JS Tip 475: Using "That" and "Which"

From the Writing Workshops: Using “That” and “Which”

Marilyn Stevens asked if we would write a tip on using “that” versus “which.”

Our short answer is that it makes no difference. No difference. The words are interchangeable now.

Our long answer provides some background. 

There was a rule, a long time ago, that writers must use “that” with restrictive clauses (“need-to-know” information) and “which” with non-restrictive clauses (“nice-to-know” information).

(Remember this is background. The rule has faded. Gone away. Disappeared.)


Notice the difference between these two sentences:

1.   The boat that had a hole sank. 

2.   The boat, which had a hole, sank. 

    The first sentence addresses one boat of many. It identifies the particular boat that sank: the one with a hole in it. There were many boats in the marina that night, but the one with the hole went down. Blub blub.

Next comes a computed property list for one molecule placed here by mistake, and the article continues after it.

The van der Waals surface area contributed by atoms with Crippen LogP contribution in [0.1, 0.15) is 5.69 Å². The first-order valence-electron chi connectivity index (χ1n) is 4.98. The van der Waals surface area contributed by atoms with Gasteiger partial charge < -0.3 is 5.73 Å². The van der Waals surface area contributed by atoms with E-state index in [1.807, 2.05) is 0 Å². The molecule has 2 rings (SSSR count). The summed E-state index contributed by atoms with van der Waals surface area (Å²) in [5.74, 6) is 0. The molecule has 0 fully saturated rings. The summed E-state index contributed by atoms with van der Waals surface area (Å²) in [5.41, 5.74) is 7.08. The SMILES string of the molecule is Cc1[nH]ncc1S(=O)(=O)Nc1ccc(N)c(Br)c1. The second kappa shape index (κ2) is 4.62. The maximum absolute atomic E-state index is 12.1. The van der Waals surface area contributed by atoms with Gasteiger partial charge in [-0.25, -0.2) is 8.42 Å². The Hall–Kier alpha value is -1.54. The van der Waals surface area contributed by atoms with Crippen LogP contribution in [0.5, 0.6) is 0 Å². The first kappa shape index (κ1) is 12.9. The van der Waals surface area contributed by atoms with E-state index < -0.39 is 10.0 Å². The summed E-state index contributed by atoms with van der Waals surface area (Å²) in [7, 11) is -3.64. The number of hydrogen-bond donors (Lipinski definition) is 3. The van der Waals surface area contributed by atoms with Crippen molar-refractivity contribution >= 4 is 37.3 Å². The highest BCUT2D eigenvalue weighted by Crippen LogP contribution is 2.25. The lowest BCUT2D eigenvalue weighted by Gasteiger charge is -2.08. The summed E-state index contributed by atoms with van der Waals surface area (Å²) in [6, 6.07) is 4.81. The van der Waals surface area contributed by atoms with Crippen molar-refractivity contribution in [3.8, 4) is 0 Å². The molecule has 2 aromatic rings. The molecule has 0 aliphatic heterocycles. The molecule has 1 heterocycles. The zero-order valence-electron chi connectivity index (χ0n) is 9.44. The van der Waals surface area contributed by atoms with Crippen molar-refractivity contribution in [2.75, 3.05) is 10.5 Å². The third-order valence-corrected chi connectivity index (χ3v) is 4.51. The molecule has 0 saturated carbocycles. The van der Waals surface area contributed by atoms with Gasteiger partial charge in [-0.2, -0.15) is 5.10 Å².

That it had a hole restricts the boat (differentiates it, fences it off) from the others. This is need-to-know information. 

    The second sentence addresses one boat alone. If it had a hole, that’s nice-to-know information, but not critical. Not restrictive. 

    Restrictive and non-restrictive clauses are still out there (we'll talk about them next week), but the difference between “that” and “which” has disappeared.

    So don’t worry about it.

    Keep your questions coming. We love this stuff. 

    Mark Brooks